Old Taylor Distillery

Old Taylor Distillery is a defunct distillery located south of Frankfort, Kentucky.

Old Taylor Distillery, a defunct distillery located south of Frankfort, Kentucky, was constructed by E.H. Taylor, Jr. in 1887. Old Taylor Distillery was known for a fine, quality product that was the first to produce one million cases of straight bourbon whiskey.

Taylor, involved in financial and political interests for the commonwealth, was politically well connected. A descendant of James Madison and Zachary Taylor, two U.S. presidents, and as a result of this, Taylor served as mayor of Frankfort for 16 years and also as a state representative and senator.

Taylor was essentially responsible for revitalizing the liquor industry that had little to no confidence from consumers due to product quality, passing laws that would ensure quality, such as the Bottled-in-Bond Act of 1897. The Act was a federal subsidy via a tax abatement for products produced under particular government standards.

When the Old Taylor Distillery was constructed, it was considered a showcase of bourbon production. The sprawling complex included a peristyle spring house, sunken gardens and gazebos where guests and politicians were entertained. The main office and plant was constructed entirely of Tyrone, Kentucky limestone. Visitors arrived on the “Riney-B,” or the Richmond, Nicholasville, Irvine & Beattyville Railroad, where they would be given a tour of the facility.

Old Taylor was the first distillery to reach one million U.S. Government certified cases of straight bourbon whiskey. Times were great, to the extent that National Distilleries purchased Old Taylor Distillery in 1935. National Distilleries operated the plant for many years before it passed to the Jim Bean Corporation. In 1972, during a downturn in bourbon consumption, Jim Bean idled the plant, although it continued to store and agebourbon whiskey in the warehouses until 1994 when the space was declared surplus.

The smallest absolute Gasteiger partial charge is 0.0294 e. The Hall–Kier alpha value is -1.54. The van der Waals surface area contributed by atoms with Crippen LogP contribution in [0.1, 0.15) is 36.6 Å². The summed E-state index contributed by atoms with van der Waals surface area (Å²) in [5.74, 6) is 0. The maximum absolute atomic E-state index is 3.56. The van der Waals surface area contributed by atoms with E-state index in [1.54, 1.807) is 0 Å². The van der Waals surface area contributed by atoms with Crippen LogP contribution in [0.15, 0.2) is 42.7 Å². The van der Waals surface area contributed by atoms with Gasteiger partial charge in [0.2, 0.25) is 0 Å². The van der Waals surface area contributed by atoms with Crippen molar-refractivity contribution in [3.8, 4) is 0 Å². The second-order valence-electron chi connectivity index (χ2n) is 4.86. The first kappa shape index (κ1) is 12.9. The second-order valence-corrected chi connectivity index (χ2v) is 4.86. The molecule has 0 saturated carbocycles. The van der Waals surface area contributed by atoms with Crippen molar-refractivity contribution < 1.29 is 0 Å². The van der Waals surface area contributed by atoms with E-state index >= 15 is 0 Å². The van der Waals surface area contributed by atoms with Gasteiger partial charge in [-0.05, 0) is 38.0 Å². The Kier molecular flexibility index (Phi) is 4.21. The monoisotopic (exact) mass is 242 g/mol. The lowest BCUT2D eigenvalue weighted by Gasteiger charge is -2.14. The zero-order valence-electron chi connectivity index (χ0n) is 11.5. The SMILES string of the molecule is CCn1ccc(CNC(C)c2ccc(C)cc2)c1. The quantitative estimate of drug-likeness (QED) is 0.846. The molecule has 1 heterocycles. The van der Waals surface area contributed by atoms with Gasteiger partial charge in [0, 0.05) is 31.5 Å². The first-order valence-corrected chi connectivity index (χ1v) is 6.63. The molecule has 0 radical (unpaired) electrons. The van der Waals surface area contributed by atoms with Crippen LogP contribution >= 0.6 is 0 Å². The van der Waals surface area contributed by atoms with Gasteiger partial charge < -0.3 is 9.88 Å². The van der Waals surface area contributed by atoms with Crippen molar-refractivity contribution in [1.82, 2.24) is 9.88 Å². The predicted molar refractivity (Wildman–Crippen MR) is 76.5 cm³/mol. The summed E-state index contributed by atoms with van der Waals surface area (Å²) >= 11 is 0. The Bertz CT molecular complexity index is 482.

Various proposals were floated to revitalize the distillery complex. Cecil Withrow, a former employee of National Distilleries, along with Robert Sims, his business partner, purchased the property and incorporated Stone Castle Properties. Renovations began in 1996 and in 1997, an art and craft mall opened in the former bottling house. Withrow planned on including a natural spring bottling operation and a whiskey distilling business by 1999, but those plans never came to fruition.

In May of 2005, the property was sold to Scott Brady, who had completing selective demolition of several warehouses that were in various stages of collapse or decay. Wood and other materials salvaged from several warehouses were being marketed under Heart Pine Reserve.

The photographs presented are the first published photographs of the interior since the facility ceased operations in 1972. Explore Old Taylor Distillery and see for yourself »


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I found a stoneware bottle & can only find one other example. Its tall & skinny & reads eh taylor & sons frankfort kentucky “old taylor”. Looking to find a buyer & or a vlue. Todd

All I drink is old Taylor I can’t find any I live in Kansas City Missouri how can I get some bottles of old Taylor if there’s anyone that could help me do they still make old Taylor

i understand the old taylor distillery is going to re-open——–I read a article in Garden & Gun Magazine——Any truth?

I also have an unopened bottle of Old Taylor. It has a Montana liquor stamp on it, dated 1947. I am amazed at how little this corked bottle has lost to evaporation, if any! I am not a collector and do not have a use for it. I would certainly not drink something of this vintage. If anyone has any interest in this 68 year old bottle, please send me a line. I am sure it was bottled or made 3 to 5 years prior to the stamp date.

If it is for sale I’d be interested. I have a bottle with about 2 ounces left, opened a little more than a year ago and treasuring.